'Moonlight' Is A Powerful Queer Coming-Of-Age Story
Alex Hibbert as Chiron in 'Moonlight' (Photo by David Bornfriend, courtesy of A24)
The setting is a breakfast table in a quiet, modest middle-class home. The characters sitting at it, however, know not to take such amenities for granted. On one side is Chiron, a 10-year-old black boy, bald headed with vibrant skin, still and silent with a stare that could kill. Opposite him is Juan—early 30s, diamond stud, a little more loose in his character, but not at this moment. "Am I a faggot?" Chiron asks his pseudo-mentor, who has taken the boy under his wing out of both pity and his own desire to do something good for once.
There is no music to turn this tension into an easy lesson-learning moment. The walls are so bright from the sun blaring through the glass windows that the blackness of their skin, inextricable from their lives and the culture of Miami that surrounds them, cannot be ignored. Juan tells him what it means to be gay—curtly but without condescension. The silence can be felt as they speak; they take in the words spoken to them before speaking another line. But another question finally breaks the simmering tension: "You sell drugs to my mom?"
Describing this scene from Barry Jenkins's Moonlight cannot exactly do justice to one of the most patient and bravura scenes in recent American cinema. Those who judge movies by their virtuoso camerawork and complex plotting miss out on how a simple scene can floor us with its intimacy. Jenkins often does just that: two people sitting, talking, and articulating an emotion over a particular rhythmic effect.
Ashton Sanders as a teenaged Chiron in 'Moonlight' (Photo by David Bornfriend, courtesy of A24)
Making only his second feature since 2008's Medicine for Melancholy, Jenkins captures experience in lieu of narrative. Contrary to the title, most of the film doesn't take place in the dark—it's mostly set in the hazy sunlight of Miami. The wind on the ocean and the crickets in the grass provide the musical accompaniment until a low-riding Impala roars its engine and the stereos carry the sounds of Miami bass pulsating through the air. This is Chiron's story, divided into three acts (childhood, teen, and young adult) as he emerges as a queer male in a society not particularly prone to accepting such identities. For a tale attuned to the black community, many of the film's signifying elements speak to a certain tendency to depict black life—a world of vials, guns, and abandoned homes.
Yet Jenkins understands that good melodrama is built on certain expectations, using cliché to get to heart of a unique story otherwise absent from screens. Conversations follow on a sun-lit soccer field, a deserted beach, and a midnight Cuban deli, where Chiron and his friendship with another boy, Kevin, grows in unexpected ways, though only with tenuous assurance. There's a playful dance between the actors and the camera. When they move, it resembles the pulsating agility of the Dardenne brothers; when they sit, it's contemplative like Ozu. More than anything else, the camera seems attuned to give them their privacy while sharing in their intimacy—the most memorable shot during the film's only sexually explicit scene is a hand grasping the silver-shining sand. The three performers who embody Chiron (in age order: Alex Hibbert, Ashton Sanders, Trevante Rhodes) each bring a slightly different interpretation, but most powerfully keep that everlasting stare—one that displays desire, fear, love, and anger all often at once.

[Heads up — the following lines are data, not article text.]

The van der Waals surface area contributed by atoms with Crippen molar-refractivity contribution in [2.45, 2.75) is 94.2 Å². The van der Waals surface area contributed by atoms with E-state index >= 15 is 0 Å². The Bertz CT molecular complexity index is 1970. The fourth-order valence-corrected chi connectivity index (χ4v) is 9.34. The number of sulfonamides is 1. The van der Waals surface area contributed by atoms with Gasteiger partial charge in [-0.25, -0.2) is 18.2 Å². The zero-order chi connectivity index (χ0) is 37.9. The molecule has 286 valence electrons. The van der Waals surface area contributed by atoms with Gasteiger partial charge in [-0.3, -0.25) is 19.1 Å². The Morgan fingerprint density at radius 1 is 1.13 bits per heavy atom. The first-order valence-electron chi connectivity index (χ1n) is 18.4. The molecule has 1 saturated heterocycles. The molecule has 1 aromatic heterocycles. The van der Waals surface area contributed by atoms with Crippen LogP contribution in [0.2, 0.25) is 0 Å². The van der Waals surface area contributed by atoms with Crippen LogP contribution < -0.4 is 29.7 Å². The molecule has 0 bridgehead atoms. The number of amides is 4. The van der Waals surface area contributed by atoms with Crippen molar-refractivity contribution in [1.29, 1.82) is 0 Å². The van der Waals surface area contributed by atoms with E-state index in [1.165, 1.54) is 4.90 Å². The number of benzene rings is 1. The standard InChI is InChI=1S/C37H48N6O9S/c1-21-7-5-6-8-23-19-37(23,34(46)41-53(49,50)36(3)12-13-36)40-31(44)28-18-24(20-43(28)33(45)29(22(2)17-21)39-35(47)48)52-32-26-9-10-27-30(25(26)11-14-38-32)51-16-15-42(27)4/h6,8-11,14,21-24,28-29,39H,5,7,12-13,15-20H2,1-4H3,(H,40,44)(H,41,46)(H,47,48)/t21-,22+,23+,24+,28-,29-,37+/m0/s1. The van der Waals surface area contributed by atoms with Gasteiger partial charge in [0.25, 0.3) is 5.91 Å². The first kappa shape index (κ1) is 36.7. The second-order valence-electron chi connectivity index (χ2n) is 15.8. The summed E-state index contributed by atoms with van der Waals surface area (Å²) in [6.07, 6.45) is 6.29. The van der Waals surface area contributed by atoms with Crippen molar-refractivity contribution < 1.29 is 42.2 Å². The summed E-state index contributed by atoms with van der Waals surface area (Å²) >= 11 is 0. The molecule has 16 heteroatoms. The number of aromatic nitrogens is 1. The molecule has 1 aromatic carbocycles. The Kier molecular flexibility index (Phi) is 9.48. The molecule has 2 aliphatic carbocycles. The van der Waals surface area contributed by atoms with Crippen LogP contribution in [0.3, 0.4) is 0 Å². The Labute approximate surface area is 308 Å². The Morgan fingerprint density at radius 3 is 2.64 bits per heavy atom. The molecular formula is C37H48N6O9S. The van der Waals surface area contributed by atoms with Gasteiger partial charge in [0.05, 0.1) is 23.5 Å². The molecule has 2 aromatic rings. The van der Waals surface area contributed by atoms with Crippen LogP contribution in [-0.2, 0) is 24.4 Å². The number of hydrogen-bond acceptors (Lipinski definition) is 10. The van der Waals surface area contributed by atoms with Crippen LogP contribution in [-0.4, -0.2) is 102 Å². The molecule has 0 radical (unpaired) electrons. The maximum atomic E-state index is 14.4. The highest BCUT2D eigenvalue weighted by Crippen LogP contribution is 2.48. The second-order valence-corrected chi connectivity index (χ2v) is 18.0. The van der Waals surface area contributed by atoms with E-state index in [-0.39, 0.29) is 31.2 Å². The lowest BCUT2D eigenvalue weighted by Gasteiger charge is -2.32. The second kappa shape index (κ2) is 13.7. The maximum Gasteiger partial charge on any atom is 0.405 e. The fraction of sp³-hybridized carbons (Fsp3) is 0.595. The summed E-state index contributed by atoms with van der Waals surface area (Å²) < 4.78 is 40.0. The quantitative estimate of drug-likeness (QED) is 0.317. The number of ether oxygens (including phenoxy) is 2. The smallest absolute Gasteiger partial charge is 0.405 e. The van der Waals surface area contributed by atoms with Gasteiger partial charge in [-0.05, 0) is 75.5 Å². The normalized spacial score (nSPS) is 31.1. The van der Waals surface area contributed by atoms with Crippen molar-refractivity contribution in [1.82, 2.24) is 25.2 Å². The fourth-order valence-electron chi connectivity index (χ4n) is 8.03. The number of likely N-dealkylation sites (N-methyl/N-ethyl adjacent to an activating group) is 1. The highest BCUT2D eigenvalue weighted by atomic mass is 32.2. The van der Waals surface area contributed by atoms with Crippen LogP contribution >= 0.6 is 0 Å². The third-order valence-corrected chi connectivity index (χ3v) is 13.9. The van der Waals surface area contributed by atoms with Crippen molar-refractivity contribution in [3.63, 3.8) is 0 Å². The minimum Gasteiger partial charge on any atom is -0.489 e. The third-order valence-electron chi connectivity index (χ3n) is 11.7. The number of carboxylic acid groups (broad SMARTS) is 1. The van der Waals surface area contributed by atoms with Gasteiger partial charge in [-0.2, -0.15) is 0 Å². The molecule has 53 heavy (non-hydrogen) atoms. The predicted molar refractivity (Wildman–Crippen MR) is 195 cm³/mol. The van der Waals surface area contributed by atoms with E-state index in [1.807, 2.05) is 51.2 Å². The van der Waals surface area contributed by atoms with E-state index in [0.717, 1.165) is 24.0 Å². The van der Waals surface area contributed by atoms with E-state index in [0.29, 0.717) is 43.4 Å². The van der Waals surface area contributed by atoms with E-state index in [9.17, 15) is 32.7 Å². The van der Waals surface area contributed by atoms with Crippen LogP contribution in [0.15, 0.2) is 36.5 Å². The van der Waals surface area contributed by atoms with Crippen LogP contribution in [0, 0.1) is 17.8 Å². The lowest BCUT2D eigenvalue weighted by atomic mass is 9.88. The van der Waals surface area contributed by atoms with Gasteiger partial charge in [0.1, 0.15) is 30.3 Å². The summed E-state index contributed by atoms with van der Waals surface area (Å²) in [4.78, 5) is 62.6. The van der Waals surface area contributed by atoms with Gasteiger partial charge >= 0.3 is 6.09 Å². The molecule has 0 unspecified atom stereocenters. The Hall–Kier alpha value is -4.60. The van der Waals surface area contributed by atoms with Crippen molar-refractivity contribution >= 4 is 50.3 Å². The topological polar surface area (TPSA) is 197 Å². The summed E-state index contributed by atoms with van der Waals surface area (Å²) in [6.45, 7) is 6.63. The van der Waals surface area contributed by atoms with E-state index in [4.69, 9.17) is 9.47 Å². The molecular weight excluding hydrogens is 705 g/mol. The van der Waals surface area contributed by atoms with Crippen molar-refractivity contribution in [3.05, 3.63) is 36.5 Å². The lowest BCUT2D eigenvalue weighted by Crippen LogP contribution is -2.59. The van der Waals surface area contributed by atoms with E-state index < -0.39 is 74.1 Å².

It is elsewhere that Jenkins seems to lose his fitting, often cutting such sequences together with interludes of art film flourishes. Slow motion, emphatic roving camera long takes, and classical music overload the landscape. For a film that seems utterly unconcerned with anything beyond the small stakes of its narrative, these sequences feel to speak to an entirely different film. Because of the elliptical narrative, Jenkins uses sequences like this to bridge certain gaps in narrative logic. But attempts at this fall prey to easy stylistic tropes. Jenkins shows an amazing nuance of trust in his actors—why cannot he extend the same belief in his own directing?
Trevante Rhodes as the young adult Chrion in 'Moonlight' (Photo by David Bornfriend, courtesy of A24)
These moments only occasionally pop up, and fade out entirely by the time the film reaches its diner climax: a secluded Chiron, now embracing a thug exterior while still haunted by his inner-self, finally face-to-face with a relaxed, always smiling Kevin (here played by The Knick's André Holland), years after their first connection. As if avoiding the tales most associated with black identity as well as queer identity, Moonlight ends on an entirely unexpected climax; the final three shots stake a claim in both an entirely ambiguous model of storytelling, while also articulating a clear revelation of emotion. Jenkins fittingly ends his film on a therapeutic moment——a release of a feeling so ingrained into a narrative that rarely shows its cards. He has crafted an old-fashioned melodrama with none of the familiar rhythms, thus bringing a story that feels so familiar into one of revelatory power.
Moonlight opens everywhere today.
Peter Labuza is a freelance film critic, whose work has appeared in Variety, Sight & Sound, and The A.V. Club. Follow him on Twitter.